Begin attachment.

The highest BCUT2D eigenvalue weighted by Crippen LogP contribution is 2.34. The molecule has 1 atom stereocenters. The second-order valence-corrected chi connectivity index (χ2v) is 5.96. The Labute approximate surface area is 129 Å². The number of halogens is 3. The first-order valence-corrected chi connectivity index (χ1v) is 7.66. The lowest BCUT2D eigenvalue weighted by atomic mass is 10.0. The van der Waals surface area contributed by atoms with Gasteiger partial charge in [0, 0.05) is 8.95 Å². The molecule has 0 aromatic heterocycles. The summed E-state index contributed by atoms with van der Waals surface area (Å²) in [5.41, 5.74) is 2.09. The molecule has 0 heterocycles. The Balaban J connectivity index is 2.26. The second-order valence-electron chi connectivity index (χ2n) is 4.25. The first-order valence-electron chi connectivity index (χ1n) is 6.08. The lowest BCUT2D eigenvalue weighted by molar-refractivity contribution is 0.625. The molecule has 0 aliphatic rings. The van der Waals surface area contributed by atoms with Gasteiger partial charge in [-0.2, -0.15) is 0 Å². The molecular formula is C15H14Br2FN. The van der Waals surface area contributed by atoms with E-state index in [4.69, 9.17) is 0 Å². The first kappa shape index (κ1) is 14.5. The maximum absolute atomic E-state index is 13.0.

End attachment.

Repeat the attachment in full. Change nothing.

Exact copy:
The highest BCUT2D eigenvalue weighted by Crippen LogP contribution is 2.34. The molecule has 1 atom stereocenters. The second-order valence-corrected chi connectivity index (χ2v) is 5.96. The Labute approximate surface area is 129 Å². The number of halogens is 3. The first-order valence-corrected chi connectivity index (χ1v) is 7.66. The lowest BCUT2D eigenvalue weighted by atomic mass is 10.0. The van der Waals surface area contributed by atoms with Gasteiger partial charge in [0, 0.05) is 8.95 Å². The molecule has 0 aromatic heterocycles. The summed E-state index contributed by atoms with van der Waals surface area (Å²) in [5.41, 5.74) is 2.09. The molecule has 0 heterocycles. The Balaban J connectivity index is 2.26. The second-order valence-electron chi connectivity index (χ2n) is 4.25. The first-order valence-electron chi connectivity index (χ1n) is 6.08. The lowest BCUT2D eigenvalue weighted by molar-refractivity contribution is 0.625. The molecule has 0 aliphatic rings. The van der Waals surface area contributed by atoms with Gasteiger partial charge in [-0.2, -0.15) is 0 Å². The molecular formula is C15H14Br2FN. The van der Waals surface area contributed by atoms with E-state index in [4.69, 9.17) is 0 Å². The first kappa shape index (κ1) is 14.5. The maximum absolute atomic E-state index is 13.0.